the transference of energy from one system to
            another.                              --Clerk
                                                  Maxwell.
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   7. (Mining) Ore before it is dressed. --Raymond.
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   8. pl. (Script.) Performance of moral duties; righteous
      conduct.
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            He shall reward every man according to his works.
                                                  --Matt. xvi.
                                                  27.
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            Faith, if it hath not works, is dead. --James ii.
                                                  17.
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   9. (Cricket) Break; twist. [Cant]
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   10. (Mech.) The causing of motion against a resisting force,
       measured by the product of the force into the component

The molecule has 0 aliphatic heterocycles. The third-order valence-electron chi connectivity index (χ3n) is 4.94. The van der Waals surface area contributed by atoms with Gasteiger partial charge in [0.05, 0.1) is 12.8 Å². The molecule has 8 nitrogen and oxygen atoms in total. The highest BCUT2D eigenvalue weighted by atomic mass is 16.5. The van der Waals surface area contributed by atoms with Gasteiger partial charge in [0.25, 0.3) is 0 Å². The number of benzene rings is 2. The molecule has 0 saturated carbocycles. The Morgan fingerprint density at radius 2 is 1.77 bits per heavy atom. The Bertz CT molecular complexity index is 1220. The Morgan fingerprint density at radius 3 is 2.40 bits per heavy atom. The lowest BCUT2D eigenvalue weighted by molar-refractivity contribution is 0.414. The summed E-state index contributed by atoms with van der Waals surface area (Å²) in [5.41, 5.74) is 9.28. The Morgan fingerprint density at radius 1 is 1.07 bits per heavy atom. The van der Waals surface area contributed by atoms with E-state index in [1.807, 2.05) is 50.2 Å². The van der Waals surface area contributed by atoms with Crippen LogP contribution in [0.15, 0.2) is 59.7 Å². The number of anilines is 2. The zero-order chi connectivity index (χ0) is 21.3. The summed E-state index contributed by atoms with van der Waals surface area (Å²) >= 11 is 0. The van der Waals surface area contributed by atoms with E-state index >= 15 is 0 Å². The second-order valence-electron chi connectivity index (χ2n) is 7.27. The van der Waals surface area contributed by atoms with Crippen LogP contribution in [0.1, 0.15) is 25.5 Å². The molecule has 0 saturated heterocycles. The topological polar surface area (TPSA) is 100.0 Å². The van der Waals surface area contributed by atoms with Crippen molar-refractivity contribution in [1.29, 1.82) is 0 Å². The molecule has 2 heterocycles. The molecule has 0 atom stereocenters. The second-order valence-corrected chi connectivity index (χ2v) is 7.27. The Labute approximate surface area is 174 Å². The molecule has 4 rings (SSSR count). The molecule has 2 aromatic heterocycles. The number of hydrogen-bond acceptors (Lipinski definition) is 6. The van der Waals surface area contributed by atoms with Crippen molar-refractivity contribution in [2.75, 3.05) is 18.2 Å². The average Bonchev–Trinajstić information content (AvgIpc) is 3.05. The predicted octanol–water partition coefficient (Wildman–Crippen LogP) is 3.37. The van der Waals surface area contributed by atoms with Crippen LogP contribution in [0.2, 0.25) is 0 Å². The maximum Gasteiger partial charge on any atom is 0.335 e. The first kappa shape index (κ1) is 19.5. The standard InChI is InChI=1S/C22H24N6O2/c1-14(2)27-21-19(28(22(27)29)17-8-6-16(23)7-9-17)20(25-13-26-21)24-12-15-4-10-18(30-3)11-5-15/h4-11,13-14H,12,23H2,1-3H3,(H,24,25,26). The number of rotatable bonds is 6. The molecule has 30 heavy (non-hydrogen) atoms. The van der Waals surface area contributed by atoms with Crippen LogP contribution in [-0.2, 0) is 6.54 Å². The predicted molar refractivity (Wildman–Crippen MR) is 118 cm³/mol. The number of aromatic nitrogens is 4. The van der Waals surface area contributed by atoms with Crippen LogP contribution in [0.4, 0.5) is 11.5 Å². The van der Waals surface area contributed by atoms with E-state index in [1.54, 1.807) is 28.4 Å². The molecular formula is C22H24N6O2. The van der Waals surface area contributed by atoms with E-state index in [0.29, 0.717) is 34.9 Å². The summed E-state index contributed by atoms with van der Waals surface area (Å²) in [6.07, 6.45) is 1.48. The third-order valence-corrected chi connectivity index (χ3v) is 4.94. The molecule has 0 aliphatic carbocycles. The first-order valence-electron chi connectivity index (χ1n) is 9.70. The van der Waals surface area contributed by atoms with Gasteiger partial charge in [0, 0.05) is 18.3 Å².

of the motion resolved along the direction of the force.

             Energy is the capacity of doing work. . . . Work is
             the transference of energy from one system to
             another.                             --Clerk
                                                  Maxwell.
       [Webster 1913 Suppl.]

   11. (Mining) Ore before it is dressed.
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   Muscular work (Physiol.), the work done by a muscle through
      the power of contraction.

   To go to work, to begin laboring; to commence operations;
      to contrive; to manage. "I 'll go another way to work with
      him." --Shak.

   To set on work, to cause to begin laboring; to set to work.
      [Obs.] --Hooker.

   To set to work, to employ; to cause to engage in any
      business or labor.